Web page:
52:30 – Tip 8: Eat and drink in small/modest amounts throughout the day, but be careful not to overeat and/or overdrink! Many climber tend towards eating and drinking too much during their climbing day with the belief that more is better. Ironically, eating and drinking too much can have the opposite effect.

58:55 – Bonus tip: Get your head right before going for the send. Anticipate success, but accept that a failed attempt is okay…because it’s part of the journey of working and eventually sending the route! As you climb, remain in the moment—take on the route one move at a time—and let the outcome evolve organically.

1:03:30 – Special feature! My thoughts on Alex Honnold’s incredible free-solo of El Capitan, and a throwback to a podcast interview I did with Alex in 2008 after his barrier-breaking free-solo ascent of Yosemite’s Half Dome. Though more than 8 years age, this short interview is quite interesting and revealing. If you’ve seen or heard a recent interview with Alex, it’s remarkable to observe that he’s pretty much the same guy today—as a world-renowned rock star—as he was a 23-year-old just getting his started as a pro climber, per this interview. Enjoy!

1:18:50 – Closing comments

Music: Misty Murphy

Jun 2, 2017

Climbing is one of the most complex sports on this third rock from the sun, and training for climbing is an extraordinarily complex activity in its own right. While beginners should mainly climb as their training, progressing from the intermediate rank to advanced and elite ability demands an increasingly focused, demanding, and nuanced climbing-specific exercise program. In this podcast I'll provide an overview of how to best structure your off-season (for many of us, winter season) and in-season (when you most often climb outside for performance) training program. While off-season training should be designed and scheduled to produce significant gains in strength, power, and endurance...your in-season training should be programmed and scheduled in a way to maintain current levels of strength/power/endurance while fostering recovery between weekends (or days) of outdoor climbing...so that you can climb your best when you venture outdoors!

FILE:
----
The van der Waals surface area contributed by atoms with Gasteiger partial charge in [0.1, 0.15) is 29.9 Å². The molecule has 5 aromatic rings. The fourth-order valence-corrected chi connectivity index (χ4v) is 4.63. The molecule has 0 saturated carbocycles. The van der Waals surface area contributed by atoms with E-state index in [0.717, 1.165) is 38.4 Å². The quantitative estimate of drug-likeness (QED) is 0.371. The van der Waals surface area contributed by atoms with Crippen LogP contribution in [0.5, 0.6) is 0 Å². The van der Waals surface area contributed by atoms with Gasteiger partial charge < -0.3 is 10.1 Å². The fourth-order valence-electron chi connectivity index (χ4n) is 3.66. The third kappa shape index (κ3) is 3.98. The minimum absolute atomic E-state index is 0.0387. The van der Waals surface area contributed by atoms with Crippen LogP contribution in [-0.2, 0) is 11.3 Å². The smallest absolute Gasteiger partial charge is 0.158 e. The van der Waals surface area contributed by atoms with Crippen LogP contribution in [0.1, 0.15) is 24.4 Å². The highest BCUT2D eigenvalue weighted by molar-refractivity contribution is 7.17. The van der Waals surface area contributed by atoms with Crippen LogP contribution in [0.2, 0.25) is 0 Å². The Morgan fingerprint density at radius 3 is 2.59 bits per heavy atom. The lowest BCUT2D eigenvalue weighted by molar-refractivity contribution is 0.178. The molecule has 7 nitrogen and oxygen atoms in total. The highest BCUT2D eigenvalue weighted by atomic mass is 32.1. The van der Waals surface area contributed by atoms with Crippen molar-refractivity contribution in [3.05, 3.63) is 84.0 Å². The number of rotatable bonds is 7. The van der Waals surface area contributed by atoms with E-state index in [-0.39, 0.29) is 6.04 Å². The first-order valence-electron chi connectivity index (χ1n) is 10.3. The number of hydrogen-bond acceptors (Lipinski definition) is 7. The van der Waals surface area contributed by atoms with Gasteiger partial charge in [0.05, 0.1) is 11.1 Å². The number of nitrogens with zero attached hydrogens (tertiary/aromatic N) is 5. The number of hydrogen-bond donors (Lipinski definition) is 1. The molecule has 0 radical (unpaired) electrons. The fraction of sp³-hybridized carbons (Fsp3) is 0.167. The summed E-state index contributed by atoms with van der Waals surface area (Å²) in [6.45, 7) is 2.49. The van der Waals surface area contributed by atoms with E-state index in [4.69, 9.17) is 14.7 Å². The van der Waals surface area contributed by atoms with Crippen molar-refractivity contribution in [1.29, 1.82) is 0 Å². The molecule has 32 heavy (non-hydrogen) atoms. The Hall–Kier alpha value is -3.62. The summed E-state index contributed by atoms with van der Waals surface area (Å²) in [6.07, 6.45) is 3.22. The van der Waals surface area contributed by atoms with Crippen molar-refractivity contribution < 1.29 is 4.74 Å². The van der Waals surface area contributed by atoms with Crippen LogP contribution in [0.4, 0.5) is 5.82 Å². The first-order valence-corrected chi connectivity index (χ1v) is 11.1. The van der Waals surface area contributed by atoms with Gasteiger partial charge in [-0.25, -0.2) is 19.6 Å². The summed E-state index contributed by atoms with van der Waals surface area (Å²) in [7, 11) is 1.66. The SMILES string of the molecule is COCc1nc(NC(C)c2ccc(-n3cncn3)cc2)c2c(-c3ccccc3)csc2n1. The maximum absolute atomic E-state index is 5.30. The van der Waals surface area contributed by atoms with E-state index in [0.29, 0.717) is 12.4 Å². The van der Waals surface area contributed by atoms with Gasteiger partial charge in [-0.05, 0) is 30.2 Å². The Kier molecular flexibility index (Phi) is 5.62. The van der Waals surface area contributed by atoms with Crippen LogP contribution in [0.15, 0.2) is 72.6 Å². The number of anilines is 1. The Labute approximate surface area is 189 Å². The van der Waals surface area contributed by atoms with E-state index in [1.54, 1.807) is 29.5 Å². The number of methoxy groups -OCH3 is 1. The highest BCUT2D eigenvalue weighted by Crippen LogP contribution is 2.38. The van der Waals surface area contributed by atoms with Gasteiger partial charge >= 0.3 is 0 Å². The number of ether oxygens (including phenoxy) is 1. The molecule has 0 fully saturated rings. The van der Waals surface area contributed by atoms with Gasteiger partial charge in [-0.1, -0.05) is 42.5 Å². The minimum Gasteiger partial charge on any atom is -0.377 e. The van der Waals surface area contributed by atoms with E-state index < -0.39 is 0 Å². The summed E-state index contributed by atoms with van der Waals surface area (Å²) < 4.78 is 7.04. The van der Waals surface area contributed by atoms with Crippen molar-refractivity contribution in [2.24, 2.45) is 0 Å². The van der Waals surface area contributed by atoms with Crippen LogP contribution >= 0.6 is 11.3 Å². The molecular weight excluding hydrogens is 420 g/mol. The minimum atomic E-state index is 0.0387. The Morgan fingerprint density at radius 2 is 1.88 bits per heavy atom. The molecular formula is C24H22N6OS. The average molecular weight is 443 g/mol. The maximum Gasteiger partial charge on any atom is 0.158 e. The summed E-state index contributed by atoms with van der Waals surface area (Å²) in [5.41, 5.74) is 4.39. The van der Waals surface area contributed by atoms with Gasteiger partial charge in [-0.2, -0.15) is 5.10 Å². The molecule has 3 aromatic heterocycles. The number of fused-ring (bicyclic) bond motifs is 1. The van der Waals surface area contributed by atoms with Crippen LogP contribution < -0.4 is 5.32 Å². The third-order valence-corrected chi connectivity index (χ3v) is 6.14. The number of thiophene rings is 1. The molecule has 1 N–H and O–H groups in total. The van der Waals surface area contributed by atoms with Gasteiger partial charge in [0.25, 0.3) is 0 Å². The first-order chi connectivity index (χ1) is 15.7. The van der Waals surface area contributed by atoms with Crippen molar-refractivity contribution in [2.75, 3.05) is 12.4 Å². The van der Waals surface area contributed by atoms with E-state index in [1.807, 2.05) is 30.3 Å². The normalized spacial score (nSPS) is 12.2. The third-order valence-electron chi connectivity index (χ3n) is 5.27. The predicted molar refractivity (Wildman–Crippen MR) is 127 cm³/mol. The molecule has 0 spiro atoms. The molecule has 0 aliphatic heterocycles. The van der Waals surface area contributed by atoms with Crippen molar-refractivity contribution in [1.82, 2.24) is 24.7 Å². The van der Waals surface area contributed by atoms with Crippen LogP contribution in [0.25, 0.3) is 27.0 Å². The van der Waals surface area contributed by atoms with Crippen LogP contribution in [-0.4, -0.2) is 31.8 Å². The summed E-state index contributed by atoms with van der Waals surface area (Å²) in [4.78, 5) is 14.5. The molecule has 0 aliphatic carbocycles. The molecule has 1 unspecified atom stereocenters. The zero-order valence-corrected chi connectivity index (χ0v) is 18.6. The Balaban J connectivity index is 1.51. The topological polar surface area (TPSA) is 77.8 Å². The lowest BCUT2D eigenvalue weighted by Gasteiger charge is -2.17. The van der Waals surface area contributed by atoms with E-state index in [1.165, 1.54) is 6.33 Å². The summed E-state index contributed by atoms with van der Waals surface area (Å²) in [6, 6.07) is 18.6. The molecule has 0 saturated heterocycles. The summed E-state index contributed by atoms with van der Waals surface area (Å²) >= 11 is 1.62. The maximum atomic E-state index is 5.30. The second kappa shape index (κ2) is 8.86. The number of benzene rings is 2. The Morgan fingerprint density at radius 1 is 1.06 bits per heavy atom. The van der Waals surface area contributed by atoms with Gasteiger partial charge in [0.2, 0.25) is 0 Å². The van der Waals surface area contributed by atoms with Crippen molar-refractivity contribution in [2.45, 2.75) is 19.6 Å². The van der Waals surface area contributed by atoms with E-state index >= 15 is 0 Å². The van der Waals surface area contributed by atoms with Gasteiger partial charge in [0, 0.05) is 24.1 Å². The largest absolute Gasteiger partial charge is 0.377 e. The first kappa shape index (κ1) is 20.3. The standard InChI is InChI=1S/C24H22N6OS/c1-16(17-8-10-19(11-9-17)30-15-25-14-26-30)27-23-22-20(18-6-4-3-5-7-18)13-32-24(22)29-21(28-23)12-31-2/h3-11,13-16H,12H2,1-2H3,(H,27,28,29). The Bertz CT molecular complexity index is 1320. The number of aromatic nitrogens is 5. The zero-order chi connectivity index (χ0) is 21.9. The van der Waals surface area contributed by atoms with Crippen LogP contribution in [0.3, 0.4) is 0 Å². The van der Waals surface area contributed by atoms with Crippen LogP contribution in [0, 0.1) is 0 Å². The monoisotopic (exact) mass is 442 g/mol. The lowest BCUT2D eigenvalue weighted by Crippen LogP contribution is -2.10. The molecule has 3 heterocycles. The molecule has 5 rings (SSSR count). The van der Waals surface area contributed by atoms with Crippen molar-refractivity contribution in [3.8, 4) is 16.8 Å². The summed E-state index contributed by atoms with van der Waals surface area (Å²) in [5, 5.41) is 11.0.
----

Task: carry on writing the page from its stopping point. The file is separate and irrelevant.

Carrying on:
If outdoor climbing performance is really important to you, then it's essential that you arrive at the boulders or crag 100% fresh and ready to give your project your best possible effort. Obviously, we're all different--more different than we are similar--so there's no single "best approach" or "best schedule" for training. Your challenge is to suss out the best program for YOU (and not copy what others are doing), and to actively modify your program and workout schedule to account for fatigue, injury, time availability, shifting goals, and changing strengths & weaknesses. This one-hour podcast will hit you with a lot of important information and ideas on scheduling and executing your off-season and in-season workouts to produce the largest gains, while also helping you to arrive at the crag physically fresh and ready to crush on your performance climbing days!

Podcast Rundown:

2:30 - Introduction to structuring annual training program

4:00 - Philosophy of off-season vs. in-season training

4:00 - Philosophy of off-season vs. in-season training

9:00 - Overview of off-season (for most of us, winter season) training goals and strategy

14:00 - Benefits of a largely polarized approach to off-season training

17:00 - Targeting specific energy systems -- when best to engage in ultra-pumpy anaerobic lactic energy system training

20:00 - Addressing injuries in the off-season; Training around bouldering competitions in the winter season

21:20 - Winter training tips for beginning climbers wanting to improve most quickly...and develop long-term climbing mastery

23:50 - Intro to scheduling of in-season training

26:00 - The importance of impulse control and self-awareness to effective in-season training

34:20 - The best training program for you is....